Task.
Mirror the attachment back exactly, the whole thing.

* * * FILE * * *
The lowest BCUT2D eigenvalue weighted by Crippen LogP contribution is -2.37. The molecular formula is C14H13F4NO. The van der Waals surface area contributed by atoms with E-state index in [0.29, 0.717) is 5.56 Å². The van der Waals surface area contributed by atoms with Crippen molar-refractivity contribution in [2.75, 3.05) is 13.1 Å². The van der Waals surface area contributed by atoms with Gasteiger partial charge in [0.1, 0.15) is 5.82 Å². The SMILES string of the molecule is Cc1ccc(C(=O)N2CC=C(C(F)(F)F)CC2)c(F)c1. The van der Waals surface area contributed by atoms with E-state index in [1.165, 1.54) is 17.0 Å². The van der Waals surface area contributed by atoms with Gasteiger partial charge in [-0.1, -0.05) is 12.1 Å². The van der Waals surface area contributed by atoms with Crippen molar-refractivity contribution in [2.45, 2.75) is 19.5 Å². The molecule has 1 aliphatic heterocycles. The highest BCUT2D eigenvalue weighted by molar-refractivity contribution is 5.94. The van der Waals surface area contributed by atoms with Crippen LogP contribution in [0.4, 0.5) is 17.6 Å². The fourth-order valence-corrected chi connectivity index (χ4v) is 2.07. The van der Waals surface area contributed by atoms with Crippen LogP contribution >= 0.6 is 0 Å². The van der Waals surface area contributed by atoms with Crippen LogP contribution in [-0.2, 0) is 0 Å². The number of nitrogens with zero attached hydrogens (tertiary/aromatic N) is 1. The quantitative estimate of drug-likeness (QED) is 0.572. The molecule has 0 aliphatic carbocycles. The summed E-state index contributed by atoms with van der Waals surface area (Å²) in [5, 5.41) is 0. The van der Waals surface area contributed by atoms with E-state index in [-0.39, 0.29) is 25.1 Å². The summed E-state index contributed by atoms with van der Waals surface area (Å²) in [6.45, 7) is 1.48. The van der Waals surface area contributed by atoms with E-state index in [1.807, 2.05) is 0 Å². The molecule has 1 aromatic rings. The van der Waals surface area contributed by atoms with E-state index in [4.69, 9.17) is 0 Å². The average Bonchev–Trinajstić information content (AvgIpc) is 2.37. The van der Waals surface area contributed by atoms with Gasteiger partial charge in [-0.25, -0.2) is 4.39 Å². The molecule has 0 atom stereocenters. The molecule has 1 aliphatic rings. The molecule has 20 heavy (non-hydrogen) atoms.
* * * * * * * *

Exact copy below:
The lowest BCUT2D eigenvalue weighted by Crippen LogP contribution is -2.37. The molecular formula is C14H13F4NO. The van der Waals surface area contributed by atoms with E-state index in [0.29, 0.717) is 5.56 Å². The van der Waals surface area contributed by atoms with Crippen molar-refractivity contribution in [2.75, 3.05) is 13.1 Å². The van der Waals surface area contributed by atoms with Gasteiger partial charge in [0.1, 0.15) is 5.82 Å². The SMILES string of the molecule is Cc1ccc(C(=O)N2CC=C(C(F)(F)F)CC2)c(F)c1. The van der Waals surface area contributed by atoms with E-state index in [1.165, 1.54) is 17.0 Å². The van der Waals surface area contributed by atoms with Gasteiger partial charge in [-0.1, -0.05) is 12.1 Å². The van der Waals surface area contributed by atoms with Crippen molar-refractivity contribution in [2.45, 2.75) is 19.5 Å². The molecule has 1 aliphatic heterocycles. The highest BCUT2D eigenvalue weighted by molar-refractivity contribution is 5.94. The van der Waals surface area contributed by atoms with Crippen LogP contribution in [0.4, 0.5) is 17.6 Å². The fourth-order valence-corrected chi connectivity index (χ4v) is 2.07. The van der Waals surface area contributed by atoms with Crippen LogP contribution >= 0.6 is 0 Å². The van der Waals surface area contributed by atoms with Crippen LogP contribution in [-0.2, 0) is 0 Å². The number of nitrogens with zero attached hydrogens (tertiary/aromatic N) is 1. The quantitative estimate of drug-likeness (QED) is 0.572. The molecule has 0 aliphatic carbocycles. The summed E-state index contributed by atoms with van der Waals surface area (Å²) in [5, 5.41) is 0. The van der Waals surface area contributed by atoms with E-state index in [-0.39, 0.29) is 25.1 Å². The summed E-state index contributed by atoms with van der Waals surface area (Å²) in [6.45, 7) is 1.48. The van der Waals surface area contributed by atoms with E-state index in [1.807, 2.05) is 0 Å². The molecule has 1 aromatic rings. The van der Waals surface area contributed by atoms with E-state index in [4.69, 9.17) is 0 Å². The average Bonchev–Trinajstić information content (AvgIpc) is 2.37. The van der Waals surface area contributed by atoms with Gasteiger partial charge in [-0.25, -0.2) is 4.39 Å². The molecule has 0 atom stereocenters. The molecule has 1 aliphatic rings. The molecule has 20 heavy (non-hydrogen) atoms.